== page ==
Once you’ve gotten ahold of the bat through the broom, slowly move until you’ve reached the exit, or you can also release the bat through an open window.
If the magic broom fails, you need to be more aggressive. But this time, you need a plastic container instead of a broom. Move closer to the bat, and place the container over it.
Get the thin piece of cardboard you prepared and slide it across the container’s opening. This will keep the bat trapped inside the plastic container as you bring it out.
Aside from a plastic container, using a giant scarf, bedsheet, or any cloth will also work.
5. Call a Professional if Needed
If your DIY methods really won’t work, there’s no harm in calling the experts.
Look for a pest control service that can respond to your emergency situation immediately, or calling wildlife rehabilitators or your state’s local animal control department is possible.
Calling the professionals is also a great idea to ensure you’re free of any bat bite, which could turn into a rabies issue.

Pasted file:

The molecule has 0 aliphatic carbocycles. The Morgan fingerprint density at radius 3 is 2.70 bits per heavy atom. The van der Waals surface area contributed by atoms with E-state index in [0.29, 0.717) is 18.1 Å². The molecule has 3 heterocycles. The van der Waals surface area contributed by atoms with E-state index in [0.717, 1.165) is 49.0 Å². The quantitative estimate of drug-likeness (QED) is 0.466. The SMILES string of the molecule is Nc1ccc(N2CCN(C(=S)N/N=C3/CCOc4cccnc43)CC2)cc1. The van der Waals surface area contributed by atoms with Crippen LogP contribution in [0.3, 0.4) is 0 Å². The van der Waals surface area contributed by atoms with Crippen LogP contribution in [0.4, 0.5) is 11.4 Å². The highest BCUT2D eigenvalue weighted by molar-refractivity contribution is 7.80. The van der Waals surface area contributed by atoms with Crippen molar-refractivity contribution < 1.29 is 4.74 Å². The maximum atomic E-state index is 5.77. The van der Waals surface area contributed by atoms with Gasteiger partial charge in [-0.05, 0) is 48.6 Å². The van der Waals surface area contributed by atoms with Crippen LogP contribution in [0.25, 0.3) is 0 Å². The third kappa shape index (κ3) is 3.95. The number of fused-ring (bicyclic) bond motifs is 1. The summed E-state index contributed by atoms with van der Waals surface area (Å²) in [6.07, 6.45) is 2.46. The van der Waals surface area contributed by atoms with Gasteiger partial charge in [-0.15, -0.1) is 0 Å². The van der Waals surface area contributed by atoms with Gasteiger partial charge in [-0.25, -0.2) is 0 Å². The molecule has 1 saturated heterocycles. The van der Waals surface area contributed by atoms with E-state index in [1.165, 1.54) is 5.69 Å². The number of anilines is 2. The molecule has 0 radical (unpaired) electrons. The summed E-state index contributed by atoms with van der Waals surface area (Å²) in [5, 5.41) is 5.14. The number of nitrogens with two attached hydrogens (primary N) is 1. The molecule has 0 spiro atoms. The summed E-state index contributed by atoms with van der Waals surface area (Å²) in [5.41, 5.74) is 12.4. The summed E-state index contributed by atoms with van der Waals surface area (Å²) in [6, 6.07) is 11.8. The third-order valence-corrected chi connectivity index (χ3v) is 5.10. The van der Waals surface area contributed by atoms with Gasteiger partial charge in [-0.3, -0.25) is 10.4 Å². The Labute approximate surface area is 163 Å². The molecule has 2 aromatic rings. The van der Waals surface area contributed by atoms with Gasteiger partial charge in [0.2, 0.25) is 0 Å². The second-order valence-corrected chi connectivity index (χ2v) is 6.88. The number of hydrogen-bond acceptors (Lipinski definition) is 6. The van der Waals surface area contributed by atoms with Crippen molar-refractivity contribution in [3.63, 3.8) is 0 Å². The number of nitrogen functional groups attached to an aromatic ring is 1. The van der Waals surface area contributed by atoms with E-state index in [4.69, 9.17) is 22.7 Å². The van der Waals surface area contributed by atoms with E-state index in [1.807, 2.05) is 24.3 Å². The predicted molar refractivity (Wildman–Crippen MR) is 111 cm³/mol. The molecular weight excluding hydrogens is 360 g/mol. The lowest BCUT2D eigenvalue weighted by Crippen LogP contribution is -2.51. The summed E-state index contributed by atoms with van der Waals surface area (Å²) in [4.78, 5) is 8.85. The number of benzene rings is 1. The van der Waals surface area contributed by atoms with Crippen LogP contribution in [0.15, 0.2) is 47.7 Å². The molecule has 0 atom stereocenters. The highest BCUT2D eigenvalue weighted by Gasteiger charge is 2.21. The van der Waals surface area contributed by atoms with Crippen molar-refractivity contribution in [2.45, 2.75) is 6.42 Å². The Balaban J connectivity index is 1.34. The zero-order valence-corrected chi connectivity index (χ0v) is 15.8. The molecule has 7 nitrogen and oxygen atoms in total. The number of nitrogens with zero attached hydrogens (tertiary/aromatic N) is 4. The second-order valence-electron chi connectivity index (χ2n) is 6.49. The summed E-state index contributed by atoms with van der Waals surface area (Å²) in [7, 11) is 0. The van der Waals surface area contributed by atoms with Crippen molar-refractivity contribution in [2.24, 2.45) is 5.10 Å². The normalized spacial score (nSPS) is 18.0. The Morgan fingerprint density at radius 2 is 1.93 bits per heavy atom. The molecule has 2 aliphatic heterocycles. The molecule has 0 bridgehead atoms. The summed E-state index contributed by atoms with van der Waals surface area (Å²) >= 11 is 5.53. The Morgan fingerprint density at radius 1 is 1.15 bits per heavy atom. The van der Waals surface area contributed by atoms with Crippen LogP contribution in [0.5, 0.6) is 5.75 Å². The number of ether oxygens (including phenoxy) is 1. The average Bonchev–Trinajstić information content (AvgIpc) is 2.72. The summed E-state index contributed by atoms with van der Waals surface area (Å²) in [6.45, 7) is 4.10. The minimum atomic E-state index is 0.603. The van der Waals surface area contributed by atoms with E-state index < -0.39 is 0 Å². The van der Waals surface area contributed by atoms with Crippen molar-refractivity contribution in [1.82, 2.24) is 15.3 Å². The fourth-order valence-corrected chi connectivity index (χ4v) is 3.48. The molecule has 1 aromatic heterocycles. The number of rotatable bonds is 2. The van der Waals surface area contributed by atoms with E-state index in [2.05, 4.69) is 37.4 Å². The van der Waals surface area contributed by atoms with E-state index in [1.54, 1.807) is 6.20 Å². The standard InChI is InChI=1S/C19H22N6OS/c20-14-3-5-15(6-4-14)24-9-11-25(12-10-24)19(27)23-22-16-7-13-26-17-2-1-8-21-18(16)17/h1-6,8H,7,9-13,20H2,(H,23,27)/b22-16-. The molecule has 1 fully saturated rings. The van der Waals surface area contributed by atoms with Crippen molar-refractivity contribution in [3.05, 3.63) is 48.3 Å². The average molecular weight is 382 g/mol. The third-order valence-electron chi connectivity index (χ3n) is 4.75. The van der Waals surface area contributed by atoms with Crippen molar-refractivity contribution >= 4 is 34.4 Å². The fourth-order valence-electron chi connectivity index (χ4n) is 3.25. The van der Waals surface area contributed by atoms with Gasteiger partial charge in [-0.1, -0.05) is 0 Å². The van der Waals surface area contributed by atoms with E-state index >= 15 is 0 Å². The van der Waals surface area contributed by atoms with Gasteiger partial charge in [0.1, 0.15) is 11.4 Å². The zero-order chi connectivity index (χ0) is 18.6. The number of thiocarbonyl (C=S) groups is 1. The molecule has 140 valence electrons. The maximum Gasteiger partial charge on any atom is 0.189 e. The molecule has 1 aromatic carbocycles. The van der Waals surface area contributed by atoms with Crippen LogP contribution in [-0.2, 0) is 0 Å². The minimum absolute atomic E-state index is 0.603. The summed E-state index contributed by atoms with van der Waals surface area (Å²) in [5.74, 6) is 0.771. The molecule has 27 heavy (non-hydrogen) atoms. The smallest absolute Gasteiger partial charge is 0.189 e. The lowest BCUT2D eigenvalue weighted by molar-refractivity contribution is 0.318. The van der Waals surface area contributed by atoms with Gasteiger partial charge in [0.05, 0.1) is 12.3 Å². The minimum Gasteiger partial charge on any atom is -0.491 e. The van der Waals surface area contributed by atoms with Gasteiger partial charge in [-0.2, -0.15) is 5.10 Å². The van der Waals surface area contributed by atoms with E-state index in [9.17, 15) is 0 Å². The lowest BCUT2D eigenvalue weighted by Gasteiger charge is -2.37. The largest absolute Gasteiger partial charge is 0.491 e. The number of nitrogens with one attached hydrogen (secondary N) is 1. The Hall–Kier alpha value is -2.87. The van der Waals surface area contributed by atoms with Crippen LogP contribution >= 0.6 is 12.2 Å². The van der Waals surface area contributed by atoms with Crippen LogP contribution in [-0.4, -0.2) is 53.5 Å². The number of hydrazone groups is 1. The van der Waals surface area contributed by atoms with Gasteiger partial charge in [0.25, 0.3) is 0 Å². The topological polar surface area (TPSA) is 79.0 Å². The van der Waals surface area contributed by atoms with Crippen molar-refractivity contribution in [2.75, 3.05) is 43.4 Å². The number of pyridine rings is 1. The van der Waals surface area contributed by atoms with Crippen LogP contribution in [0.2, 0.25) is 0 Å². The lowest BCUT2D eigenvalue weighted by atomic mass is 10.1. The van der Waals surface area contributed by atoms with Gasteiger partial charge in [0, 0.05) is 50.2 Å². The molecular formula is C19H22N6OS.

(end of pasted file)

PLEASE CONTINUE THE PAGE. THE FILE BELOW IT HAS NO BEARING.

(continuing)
Get the Harmless Bats Out of Your House
There you have it. The next time a bat, unfortunately, enters your space, you know what to do.
And because these animals are actually harmless, we also recommend you stay as calm as possible when dealing with bats.
The most essential step to ensuring the bat successfully goes out of your house is not freaking out and securing a clear exit path.
But calling the experts for help is also the right thing to do.
Frequently Asked Questions
Can a Bat Bite Me While I’m Sleeping?
There’s a potential that a bat can bite you while you’re sound asleep.
This is especially common when you have not found out a bat is inside your room and it’s dark. Remember that bats can behave and take action, even during the darkest nights.
What Can Potentially Scare Bats?
Bats are not fond of anything bright, so installing bright lights at home can deter them.
When it comes to scents, these nocturnal animals hate mothballs, eucalyptus, and cinnamon.